In his circle, Ramaphosa is known to be “big on social compact, which was something he had learnt in the negotiations for South Africa’s democratic transition”.

In the background, the call for the new ANC leadership to remove Zuma from office grew louder. Despite Zuma this week crying foul that there was a “rush” to push him out, City Press learnt that Ramaphosa exercised considerable restraint.

So impatient were some in Ramaphosa’s presidential campaign team that senior lobbyists had to quickly quash a widespread lobby to put Zuma’s fate on the agenda of the ANC’s elective conference at Nasrec.

But it was expected that in one of the first meetings of the ANC’s national executive committee (NEC), the matter would come up, according to Joe Phaahla, Ramaphosa’s presidential campaign coordinator.

But even then, the officials asked for more time and space to deal with the recall in a manner that would not humiliate Zuma and divide the ANC, said health minister and NEC member Aaron Motsoaledi.

“We were told in the first NEC that there is this issue and the officials are dealing with it, so give us time. I do not think there was any better way than the manner in which it unfolded.”

ANC MP Pravin Gordhan said Zuma’s recall was raised indirectly during the conference. He cited as examples resolutions on creating confidence in the economy, fighting corruption and fixing state-owned entities. However, he said, emphasis was on making sure the party got the right level of consensus and unity.

An insider at labour federation Cosatu said that at the NEC’s lekgotla last month, Ramaphosa convened a special meeting of the alliance partners to brief them about Eskom and his trip to Davos.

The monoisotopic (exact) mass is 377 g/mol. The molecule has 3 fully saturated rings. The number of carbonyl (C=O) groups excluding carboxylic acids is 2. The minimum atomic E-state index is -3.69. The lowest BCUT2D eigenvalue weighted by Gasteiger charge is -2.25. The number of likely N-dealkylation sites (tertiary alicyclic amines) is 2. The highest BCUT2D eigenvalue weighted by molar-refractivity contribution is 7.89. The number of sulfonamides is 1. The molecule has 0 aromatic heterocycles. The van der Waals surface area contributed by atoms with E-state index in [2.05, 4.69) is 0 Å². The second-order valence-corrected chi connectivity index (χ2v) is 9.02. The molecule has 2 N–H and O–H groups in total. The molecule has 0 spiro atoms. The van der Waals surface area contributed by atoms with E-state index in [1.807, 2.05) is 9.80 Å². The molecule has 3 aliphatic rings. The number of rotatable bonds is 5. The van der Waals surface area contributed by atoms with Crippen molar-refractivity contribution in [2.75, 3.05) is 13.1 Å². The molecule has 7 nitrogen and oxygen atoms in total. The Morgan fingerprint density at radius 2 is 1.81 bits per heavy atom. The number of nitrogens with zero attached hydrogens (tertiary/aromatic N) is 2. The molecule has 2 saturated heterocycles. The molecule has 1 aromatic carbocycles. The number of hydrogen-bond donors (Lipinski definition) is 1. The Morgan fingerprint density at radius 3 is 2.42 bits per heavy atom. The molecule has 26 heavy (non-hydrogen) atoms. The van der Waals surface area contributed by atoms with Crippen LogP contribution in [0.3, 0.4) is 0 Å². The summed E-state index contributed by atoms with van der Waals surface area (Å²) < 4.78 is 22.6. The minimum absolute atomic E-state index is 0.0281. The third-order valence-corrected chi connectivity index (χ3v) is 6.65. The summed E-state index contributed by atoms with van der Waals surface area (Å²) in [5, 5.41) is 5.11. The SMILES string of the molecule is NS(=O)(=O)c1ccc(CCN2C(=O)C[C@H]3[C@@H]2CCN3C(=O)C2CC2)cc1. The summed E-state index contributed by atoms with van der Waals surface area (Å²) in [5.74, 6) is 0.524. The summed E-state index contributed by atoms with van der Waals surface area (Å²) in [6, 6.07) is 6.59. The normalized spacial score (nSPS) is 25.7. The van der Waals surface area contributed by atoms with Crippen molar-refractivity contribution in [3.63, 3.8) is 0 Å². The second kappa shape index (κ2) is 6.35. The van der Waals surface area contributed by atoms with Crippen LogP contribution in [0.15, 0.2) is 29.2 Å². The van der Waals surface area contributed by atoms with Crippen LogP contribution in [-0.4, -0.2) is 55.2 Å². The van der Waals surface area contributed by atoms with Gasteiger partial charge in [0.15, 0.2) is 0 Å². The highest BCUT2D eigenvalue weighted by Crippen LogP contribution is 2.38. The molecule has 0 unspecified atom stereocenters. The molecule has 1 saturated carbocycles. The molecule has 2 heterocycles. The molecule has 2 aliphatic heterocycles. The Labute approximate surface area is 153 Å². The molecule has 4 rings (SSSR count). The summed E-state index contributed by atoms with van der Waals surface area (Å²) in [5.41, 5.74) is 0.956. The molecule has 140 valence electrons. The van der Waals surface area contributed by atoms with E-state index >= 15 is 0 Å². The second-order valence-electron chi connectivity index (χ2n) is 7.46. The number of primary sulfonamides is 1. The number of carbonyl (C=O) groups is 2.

“He explained what he was doing and what were the reasons, to paint a picture of what was at play at that time.”

The insider said the discussion laid a foundation for the recent developments and Ramaphosa continued to consult until the last day.

“You would have noticed that in most of our communication we kept saying that the ANC was on the right path and that it should be given space. We understood what was going on, and also what was our role in the public discourse, especially in that the pressure we exert should not undermine the leadership and the process”.

Phaahla said “the ANC could not be leader of society and government and say nothing when this [Zuma] issue is dominant in every forum of the society”. It was being discussed everywhere: in churches, business, trade unions and civil society.

“Many traditional leaders and stakeholders during the campaign kept asking about when Zuma would be changed. The ANC was lagging behind.

“The pressure was coming from leaders of society. It was not like Ramaphosa had to go convince people that there is a necessity for change. Wherever we went, ordinary people in villages asked why Zuma was still in office.”

Just before Zuma resigned, Ramaphosa was being accused of being too gentle on Zuma, after he cancelled an NEC meeting last week that would have axed him.

But this engendered trust from Zuma who, despite his being sacked later, still felt Ramaphosa treated him with respect.

Read more on:    anc  |  cyril ramaphosa  |  politics